Market Labor, Household Work and Schooling in South Africa: Modeling the Effects of Trade on Adults' and Children's Time Allocation
AbstractThis paper analyzes how economic policies can influence parents’ decisions about their children’s schooling, household work and leisure in South Africa. Using a dynamic computable general equilibrium model that integrates both market and non-market activities, distinguishing male and female workers on the one hand, and adult and child non-market work and leisure on the other, we find that, in the context of trade liberalization, gender inequality is likely to rise between adults and between boys and girls. Furthermore, the paper notes that the increase in adult male and female market labor supply is made possible through the substitution of children for parents in household work, although more so in some groups than others. These effects sustain in the long run.
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Bibliographic InfoPaper provided by CIRPEE in its series Cahiers de recherche with number 0933.
Date of creation: 2009
Date of revision:
Household work; market work; child schooling; gender; time-use; trade; CGE model; South Africa;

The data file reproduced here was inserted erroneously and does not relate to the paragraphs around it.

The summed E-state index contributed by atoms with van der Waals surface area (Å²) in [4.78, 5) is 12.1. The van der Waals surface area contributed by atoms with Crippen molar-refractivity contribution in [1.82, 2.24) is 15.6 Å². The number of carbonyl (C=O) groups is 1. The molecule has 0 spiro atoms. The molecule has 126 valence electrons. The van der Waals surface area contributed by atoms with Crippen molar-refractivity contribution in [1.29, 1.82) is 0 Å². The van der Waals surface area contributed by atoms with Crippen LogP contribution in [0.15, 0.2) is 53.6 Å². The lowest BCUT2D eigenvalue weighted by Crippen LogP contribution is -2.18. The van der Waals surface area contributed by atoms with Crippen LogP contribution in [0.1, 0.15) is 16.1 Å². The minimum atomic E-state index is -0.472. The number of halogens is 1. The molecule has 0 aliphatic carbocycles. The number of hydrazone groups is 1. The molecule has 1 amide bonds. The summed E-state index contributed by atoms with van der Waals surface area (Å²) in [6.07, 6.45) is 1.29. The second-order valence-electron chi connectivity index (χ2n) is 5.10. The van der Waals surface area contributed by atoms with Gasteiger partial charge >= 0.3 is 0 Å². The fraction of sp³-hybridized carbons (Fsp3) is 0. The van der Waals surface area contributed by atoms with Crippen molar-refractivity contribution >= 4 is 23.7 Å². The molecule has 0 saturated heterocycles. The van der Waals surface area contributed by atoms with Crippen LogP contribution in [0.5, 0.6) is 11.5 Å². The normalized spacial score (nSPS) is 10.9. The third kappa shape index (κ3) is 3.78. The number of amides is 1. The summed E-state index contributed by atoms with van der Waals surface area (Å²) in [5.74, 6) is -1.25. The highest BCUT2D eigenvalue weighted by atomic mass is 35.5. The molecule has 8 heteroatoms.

Find related papers by JEL classification:
- C68 - Mathematical and Quantitative Methods - - Mathematical Methods; Programming Models; Mathematical and Simulation Modeling - - - Computable General Equilibrium Models
- D13 - Microeconomics - - Household Behavior - - - Household Production and Intrahouse Allocation
- F16 - International Economics - - Trade - - - Trade and Labor Market Interactions
- J13 - Labor and Demographic Economics - - Demographic Economics - - - Fertility; Family Planning; Child Care; Children; Youth
- J16 - Labor and Demographic Economics - - Demographic Economics - - - Economics of Gender; Non-labor Discrimination
- J22 - Labor and Demographic Economics - - Demand and Supply of Labor - - - Time Allocation and Labor Supply
This paper has been announced in the following NEP Reports:
- NEP-AFR-2009-09-26 (Africa)
- NEP-ALL-2009-09-26 (All new papers)
- NEP-HAP-2009-09-26 (Economics of Happiness)
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